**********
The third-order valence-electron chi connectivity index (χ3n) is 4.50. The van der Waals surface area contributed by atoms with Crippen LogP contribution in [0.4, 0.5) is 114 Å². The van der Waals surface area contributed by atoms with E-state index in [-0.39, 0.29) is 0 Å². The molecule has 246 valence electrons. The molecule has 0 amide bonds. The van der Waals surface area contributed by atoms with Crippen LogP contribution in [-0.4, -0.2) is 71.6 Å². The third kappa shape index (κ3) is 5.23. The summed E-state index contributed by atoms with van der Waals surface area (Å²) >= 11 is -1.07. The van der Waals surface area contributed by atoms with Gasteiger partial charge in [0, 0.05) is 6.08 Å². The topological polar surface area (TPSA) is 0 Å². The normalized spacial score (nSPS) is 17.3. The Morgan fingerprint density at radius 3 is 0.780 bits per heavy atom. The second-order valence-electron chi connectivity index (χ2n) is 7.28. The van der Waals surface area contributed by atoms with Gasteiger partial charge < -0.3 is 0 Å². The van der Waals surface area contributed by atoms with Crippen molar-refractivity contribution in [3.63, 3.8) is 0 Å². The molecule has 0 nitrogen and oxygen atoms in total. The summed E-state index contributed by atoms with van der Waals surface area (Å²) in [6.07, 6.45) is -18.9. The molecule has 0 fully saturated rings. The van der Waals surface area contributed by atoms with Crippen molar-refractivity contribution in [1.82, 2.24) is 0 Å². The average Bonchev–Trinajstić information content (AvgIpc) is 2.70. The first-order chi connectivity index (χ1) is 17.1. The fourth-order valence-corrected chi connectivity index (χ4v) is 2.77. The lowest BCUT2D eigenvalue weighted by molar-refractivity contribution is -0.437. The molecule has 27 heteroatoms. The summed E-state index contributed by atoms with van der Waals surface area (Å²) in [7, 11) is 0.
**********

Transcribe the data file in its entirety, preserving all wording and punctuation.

The third-order valence-electron chi connectivity index (χ3n) is 4.50. The van der Waals surface area contributed by atoms with Crippen LogP contribution in [0.4, 0.5) is 114 Å². The van der Waals surface area contributed by atoms with E-state index in [-0.39, 0.29) is 0 Å². The molecule has 246 valence electrons. The molecule has 0 amide bonds. The van der Waals surface area contributed by atoms with Crippen LogP contribution in [-0.4, -0.2) is 71.6 Å². The third kappa shape index (κ3) is 5.23. The summed E-state index contributed by atoms with van der Waals surface area (Å²) >= 11 is -1.07. The van der Waals surface area contributed by atoms with Gasteiger partial charge in [0, 0.05) is 6.08 Å². The topological polar surface area (TPSA) is 0 Å². The normalized spacial score (nSPS) is 17.3. The Morgan fingerprint density at radius 3 is 0.780 bits per heavy atom. The second-order valence-electron chi connectivity index (χ2n) is 7.28. The van der Waals surface area contributed by atoms with Gasteiger partial charge < -0.3 is 0 Å². The van der Waals surface area contributed by atoms with Crippen molar-refractivity contribution in [3.63, 3.8) is 0 Å². The molecule has 0 nitrogen and oxygen atoms in total. The summed E-state index contributed by atoms with van der Waals surface area (Å²) in [6.07, 6.45) is -18.9. The molecule has 0 fully saturated rings. The van der Waals surface area contributed by atoms with Crippen molar-refractivity contribution in [1.82, 2.24) is 0 Å². The average Bonchev–Trinajstić information content (AvgIpc) is 2.70. The first-order chi connectivity index (χ1) is 17.1. The fourth-order valence-corrected chi connectivity index (χ4v) is 2.77. The lowest BCUT2D eigenvalue weighted by molar-refractivity contribution is -0.437. The molecule has 27 heteroatoms. The summed E-state index contributed by atoms with van der Waals surface area (Å²) in [7, 11) is 0.